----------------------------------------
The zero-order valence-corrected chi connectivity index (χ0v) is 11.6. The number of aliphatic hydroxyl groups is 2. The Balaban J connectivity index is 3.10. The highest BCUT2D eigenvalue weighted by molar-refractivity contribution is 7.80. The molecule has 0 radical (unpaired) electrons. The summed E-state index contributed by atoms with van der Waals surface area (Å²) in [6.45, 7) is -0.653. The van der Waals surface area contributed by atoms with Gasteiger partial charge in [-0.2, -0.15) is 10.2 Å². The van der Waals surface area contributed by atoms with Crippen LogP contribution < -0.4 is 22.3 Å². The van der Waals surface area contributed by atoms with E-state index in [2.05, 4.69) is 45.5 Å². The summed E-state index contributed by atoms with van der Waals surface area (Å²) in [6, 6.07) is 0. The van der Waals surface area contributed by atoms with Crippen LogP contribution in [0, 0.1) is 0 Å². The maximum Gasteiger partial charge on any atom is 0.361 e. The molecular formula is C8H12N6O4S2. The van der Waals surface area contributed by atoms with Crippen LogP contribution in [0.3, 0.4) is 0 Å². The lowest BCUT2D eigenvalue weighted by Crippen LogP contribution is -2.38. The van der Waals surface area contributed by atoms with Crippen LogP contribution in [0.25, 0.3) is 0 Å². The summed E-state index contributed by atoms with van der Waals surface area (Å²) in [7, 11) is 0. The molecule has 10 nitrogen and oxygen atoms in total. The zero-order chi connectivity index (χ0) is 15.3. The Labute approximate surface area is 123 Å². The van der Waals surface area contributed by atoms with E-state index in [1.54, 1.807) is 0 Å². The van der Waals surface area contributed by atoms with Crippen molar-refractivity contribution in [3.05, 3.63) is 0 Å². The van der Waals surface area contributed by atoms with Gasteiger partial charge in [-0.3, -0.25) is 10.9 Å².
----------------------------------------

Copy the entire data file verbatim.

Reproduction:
The zero-order valence-corrected chi connectivity index (χ0v) is 11.6. The number of aliphatic hydroxyl groups is 2. The Balaban J connectivity index is 3.10. The highest BCUT2D eigenvalue weighted by molar-refractivity contribution is 7.80. The molecule has 0 radical (unpaired) electrons. The summed E-state index contributed by atoms with van der Waals surface area (Å²) in [6.45, 7) is -0.653. The van der Waals surface area contributed by atoms with Gasteiger partial charge in [-0.2, -0.15) is 10.2 Å². The van der Waals surface area contributed by atoms with Crippen LogP contribution < -0.4 is 22.3 Å². The van der Waals surface area contributed by atoms with E-state index in [2.05, 4.69) is 45.5 Å². The summed E-state index contributed by atoms with van der Waals surface area (Å²) in [6, 6.07) is 0. The van der Waals surface area contributed by atoms with Crippen LogP contribution in [0, 0.1) is 0 Å². The maximum Gasteiger partial charge on any atom is 0.361 e. The molecular formula is C8H12N6O4S2. The van der Waals surface area contributed by atoms with Crippen LogP contribution in [0.3, 0.4) is 0 Å². The lowest BCUT2D eigenvalue weighted by Crippen LogP contribution is -2.38. The van der Waals surface area contributed by atoms with Crippen LogP contribution in [0.25, 0.3) is 0 Å². The summed E-state index contributed by atoms with van der Waals surface area (Å²) in [7, 11) is 0. The molecule has 10 nitrogen and oxygen atoms in total. The zero-order chi connectivity index (χ0) is 15.3. The Labute approximate surface area is 123 Å². The van der Waals surface area contributed by atoms with E-state index in [1.54, 1.807) is 0 Å². The van der Waals surface area contributed by atoms with Crippen molar-refractivity contribution in [3.05, 3.63) is 0 Å². The van der Waals surface area contributed by atoms with Gasteiger partial charge in [-0.3, -0.25) is 10.9 Å².